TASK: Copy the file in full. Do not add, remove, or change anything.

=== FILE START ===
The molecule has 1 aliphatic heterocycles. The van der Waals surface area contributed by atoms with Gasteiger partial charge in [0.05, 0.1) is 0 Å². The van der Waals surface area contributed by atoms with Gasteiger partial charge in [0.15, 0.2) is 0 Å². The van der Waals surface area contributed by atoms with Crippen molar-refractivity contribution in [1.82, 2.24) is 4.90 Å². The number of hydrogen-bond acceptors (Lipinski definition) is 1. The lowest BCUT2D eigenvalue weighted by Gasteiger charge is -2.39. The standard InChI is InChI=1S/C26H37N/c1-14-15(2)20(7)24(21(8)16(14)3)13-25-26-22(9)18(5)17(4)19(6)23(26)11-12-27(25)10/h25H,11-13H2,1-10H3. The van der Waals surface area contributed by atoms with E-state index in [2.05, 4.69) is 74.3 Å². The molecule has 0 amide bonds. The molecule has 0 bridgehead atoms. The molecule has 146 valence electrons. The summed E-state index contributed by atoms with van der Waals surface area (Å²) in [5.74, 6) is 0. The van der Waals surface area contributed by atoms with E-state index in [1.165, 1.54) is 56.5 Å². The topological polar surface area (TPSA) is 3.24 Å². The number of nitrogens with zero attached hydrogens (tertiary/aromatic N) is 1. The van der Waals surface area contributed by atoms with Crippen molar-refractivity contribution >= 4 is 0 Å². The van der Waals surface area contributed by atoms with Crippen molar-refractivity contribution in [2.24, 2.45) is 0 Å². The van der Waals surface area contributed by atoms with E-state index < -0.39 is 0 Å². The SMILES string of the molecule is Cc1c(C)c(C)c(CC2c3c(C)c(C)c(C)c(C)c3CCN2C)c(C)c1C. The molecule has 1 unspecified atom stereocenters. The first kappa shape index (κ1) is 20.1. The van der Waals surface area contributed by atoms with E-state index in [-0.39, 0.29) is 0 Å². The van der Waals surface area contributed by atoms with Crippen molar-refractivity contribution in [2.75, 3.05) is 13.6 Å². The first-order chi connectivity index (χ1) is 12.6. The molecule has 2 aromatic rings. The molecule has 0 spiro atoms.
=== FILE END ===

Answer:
The molecule has 1 aliphatic heterocycles. The van der Waals surface area contributed by atoms with Gasteiger partial charge in [0.05, 0.1) is 0 Å². The van der Waals surface area contributed by atoms with Gasteiger partial charge in [0.15, 0.2) is 0 Å². The van der Waals surface area contributed by atoms with Crippen molar-refractivity contribution in [1.82, 2.24) is 4.90 Å². The number of hydrogen-bond acceptors (Lipinski definition) is 1. The lowest BCUT2D eigenvalue weighted by Gasteiger charge is -2.39. The standard InChI is InChI=1S/C26H37N/c1-14-15(2)20(7)24(21(8)16(14)3)13-25-26-22(9)18(5)17(4)19(6)23(26)11-12-27(25)10/h25H,11-13H2,1-10H3. The van der Waals surface area contributed by atoms with E-state index in [2.05, 4.69) is 74.3 Å². The molecule has 0 amide bonds. The molecule has 0 bridgehead atoms. The molecule has 146 valence electrons. The summed E-state index contributed by atoms with van der Waals surface area (Å²) in [5.74, 6) is 0. The van der Waals surface area contributed by atoms with E-state index in [1.165, 1.54) is 56.5 Å². The topological polar surface area (TPSA) is 3.24 Å². The number of nitrogens with zero attached hydrogens (tertiary/aromatic N) is 1. The van der Waals surface area contributed by atoms with Crippen molar-refractivity contribution >= 4 is 0 Å². The van der Waals surface area contributed by atoms with Crippen molar-refractivity contribution in [2.24, 2.45) is 0 Å². The van der Waals surface area contributed by atoms with E-state index < -0.39 is 0 Å². The SMILES string of the molecule is Cc1c(C)c(C)c(CC2c3c(C)c(C)c(C)c(C)c3CCN2C)c(C)c1C. The molecule has 1 unspecified atom stereocenters. The first kappa shape index (κ1) is 20.1. The van der Waals surface area contributed by atoms with E-state index in [-0.39, 0.29) is 0 Å². The van der Waals surface area contributed by atoms with Crippen molar-refractivity contribution in [2.75, 3.05) is 13.6 Å². The first-order chi connectivity index (χ1) is 12.6. The molecule has 2 aromatic rings. The molecule has 0 spiro atoms.